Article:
When the pandemic first started in the nation, face masks were strictly recommended for health care professionals. Masks weren’t advised to the public early on because of the anticipated shortages of masks for health care professionals. Since states are beginning to reopen, medical covers and cloth face coverings are a common sight when venturing out in public amidst the coronavirus pandemic. Most states are requiring them as a part of their reopening plans, and the U.S. Center for Disease Control and Prevention advocates their use. There are several different masks available, ranging from basic cloth masks and surgical masks to higher-grade respirator masks. The respirator masks, like the N95, are recommended for front-line medical staff and are not necessary for public use.

What masks are recommended for the public?

The United States Centers for Disease Control and Prevention does not explicitly advocate the use of surgical masks. It does, however, advise the use of simple cloth face covering, which can be made from common household materials, to slow the spread of the virus and prevent people who have the virus and not know it from transmitting it to others. Cloth masks are cheap and straightforward to make, and instructions are easy to find online. These masks should be worn in public, where social distancing measures are challenging to maintain, such as grocery stores. Although wearing masks in public is advised, how helpful are they really protecting us?

Are masks protecting us?

Covering the mouth and nose with cloth masks can trap infectious droplets that are expelled when the wearer is speaking, coughing, or sneezing, and can be used to prevent you from getting infected or infecting someone else. However, masks are not 100 percent protective, but it is better to wear one than not wear one at all. It is important to note that masks are not a replacement for social distancing. Wearing masks should not be the only preventive measures people take. It should be coupled with other means for control or preventing the spread of the pandemic, like washing hands and social distancing.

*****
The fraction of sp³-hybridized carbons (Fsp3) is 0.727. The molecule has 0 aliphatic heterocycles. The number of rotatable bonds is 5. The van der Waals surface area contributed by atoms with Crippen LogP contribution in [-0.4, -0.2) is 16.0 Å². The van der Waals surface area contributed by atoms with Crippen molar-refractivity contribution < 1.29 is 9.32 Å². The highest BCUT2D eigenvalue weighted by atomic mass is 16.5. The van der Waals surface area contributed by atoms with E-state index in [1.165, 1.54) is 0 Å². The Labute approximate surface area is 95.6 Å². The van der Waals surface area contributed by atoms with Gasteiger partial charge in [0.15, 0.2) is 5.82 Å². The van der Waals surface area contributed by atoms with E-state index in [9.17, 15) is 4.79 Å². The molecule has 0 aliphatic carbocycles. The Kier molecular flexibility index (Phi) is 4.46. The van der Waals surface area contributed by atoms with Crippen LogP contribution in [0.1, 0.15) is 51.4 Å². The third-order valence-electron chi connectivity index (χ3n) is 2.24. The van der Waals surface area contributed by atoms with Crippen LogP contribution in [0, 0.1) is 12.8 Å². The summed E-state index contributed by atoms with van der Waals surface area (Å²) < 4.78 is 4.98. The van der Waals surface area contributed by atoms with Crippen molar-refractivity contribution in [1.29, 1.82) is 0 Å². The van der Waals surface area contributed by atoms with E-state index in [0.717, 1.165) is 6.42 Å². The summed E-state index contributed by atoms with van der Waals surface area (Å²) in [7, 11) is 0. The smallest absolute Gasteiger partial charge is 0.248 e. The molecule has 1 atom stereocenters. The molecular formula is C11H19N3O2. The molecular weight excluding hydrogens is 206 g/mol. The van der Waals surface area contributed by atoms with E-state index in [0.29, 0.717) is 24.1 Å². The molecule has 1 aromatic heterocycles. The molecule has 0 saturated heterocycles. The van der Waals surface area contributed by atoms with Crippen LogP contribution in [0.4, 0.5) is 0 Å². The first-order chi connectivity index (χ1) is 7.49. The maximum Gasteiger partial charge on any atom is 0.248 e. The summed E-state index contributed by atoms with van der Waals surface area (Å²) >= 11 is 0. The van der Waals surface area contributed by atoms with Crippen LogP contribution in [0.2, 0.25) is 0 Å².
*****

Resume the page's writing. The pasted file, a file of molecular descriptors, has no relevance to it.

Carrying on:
At the beginning of the coronavirus pandemic, face masks were only recommended for health care professionals. Afraid of a shortage, it was not recommended for the public to wear masks. While the CDC still advocates respirator masks for only health care professionals, the use of cloth face masks has been recommended for the people. As the U.S. begins to reopen, we see some states require businesses to wear masks. While masks are not 100 percent protective, they are still a valuable tool that can be used to control and prevent the spread of the coronavirus.